1. Your teens don’t want you to be their friends. What they need is for you to be a reliable responsible role model worthy of their respect, and not some overgrown finger-snapping hipster who wears too tight jeans or T-shirts with slogans advocating the virtues of 100 proof liquor.
2. Don’t debate the teen ever. If she wants to debate, suggest she sign up for the Debate Club, thank you very much. If you buy into their teen logic (which is basically illogic, the product of an immature brain and every extreme of emotion known to mankind) your mouth will go dry and your ears and nerves will surely fray. Teens need to know that no means no. Remember when your teen was two years old and he said “no” a lot? Well now it’s your turn, particularly when your teen want to engage in behaviors that are dangerous, or which might negatively affect their future academic, social or job prospects.
3. Don’t buy your teen a car. If you do, he will total it or wreck it in record time. Guaranteed. The teen should earn the car, or at least a portion of it (and by that I don’t mean one of the tires). You know how you take much better care of an item of clothing you spent a mint on compared to one you bought in a bargain basement? It’s the same thing, only a car can do serious damage.
4. Encourage sports participation even if your teen has two left feet. In some sports, two left feet won’t knock him out of the box, so to speak. Sports participation develops perserverence and cheerfully functioning as a team member. You also will know where your child is every day after school (on the field, that is, or at a rival school). Just make sure you root for the right team, okay? Been there, done that.
5. Let the school know you in a good way so that school personnel do not dive under the desk when you approach. If you are asked to speak at the school, your teen will feel mighty proud. If you make something for the bake sale, try to make it taste edible and if you can’t see it through, do yourself and your child a favor and buy something at the local bakery or supermarket.
6. Your teen needs some house rules, else he becomes a sloth and his room begins to seriously resemble a gerbil cage. Some good house rules: no eating outside the kitchen. No visitors to the house unless an adult is present. No name calling or suggesting the parent needs to spend time in a soft padded room.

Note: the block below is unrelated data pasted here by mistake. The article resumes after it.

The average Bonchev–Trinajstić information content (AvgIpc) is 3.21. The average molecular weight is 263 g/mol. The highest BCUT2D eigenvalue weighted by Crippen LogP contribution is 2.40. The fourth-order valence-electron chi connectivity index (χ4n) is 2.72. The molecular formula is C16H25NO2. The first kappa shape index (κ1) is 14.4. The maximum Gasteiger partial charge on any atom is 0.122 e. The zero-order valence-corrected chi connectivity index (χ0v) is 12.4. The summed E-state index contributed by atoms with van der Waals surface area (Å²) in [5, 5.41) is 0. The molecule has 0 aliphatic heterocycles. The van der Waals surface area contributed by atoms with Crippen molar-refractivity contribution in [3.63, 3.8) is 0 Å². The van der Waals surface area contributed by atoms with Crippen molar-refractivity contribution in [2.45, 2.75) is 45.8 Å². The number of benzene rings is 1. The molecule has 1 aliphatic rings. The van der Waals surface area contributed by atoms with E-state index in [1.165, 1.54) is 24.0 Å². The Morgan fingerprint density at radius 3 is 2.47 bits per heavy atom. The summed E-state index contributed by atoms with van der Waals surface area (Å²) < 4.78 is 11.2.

7. Your teen needs to work unless her school and academic demands take up all available time. Why? As stated above, if allowed to vegetate, teens can and will become human sloths. Besides, these are hard times, and looking good and dressing good costs money. Anything that encourages a work ethic and sense of family duty is a good thing.
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8. To know your teens’ friends is to know your teens. Teens have a secret life, and a parent’s goal is to penetrate the veil of secrecy that is sometimes thicker than the CIA and the KGB combined. If you really want to know what your kid is up to, get to know their friends. How? By being warm and kind, and by asking questions that don’t sound like an interrogation, but which serve that purpose without their knowing it.
9. Look at your teen daily and it’s okay to stare. Notice any changes in appearance, hygiene, mood, etc. Interact meaningfully with your teen daily, and by that I don’t mean asking, “Did you take out the garbage?”
10. Know that if your teen gets into hot water, he may be too embarrassed or afraid of your wrath and disappointment to tell you, even if you have a great relationship with your teen or–think you do.
11. Just when you think your teen has learned from his mistake, he will make another doozy of a mistake. Be prepared for this. Remember: the human brain is not fully formed untill age 25. Yikes!
Ellen Pober Rittberg had three kids in three years, now grown. She also represented kids in court for 13 years as an attorney, and she is a parenting writer and former host of an award-winning cable TV show, “The Changing Family.” Her new book 35 Things Your Teen Won’t Tell You, So I Will is available for purchase at Amazon.
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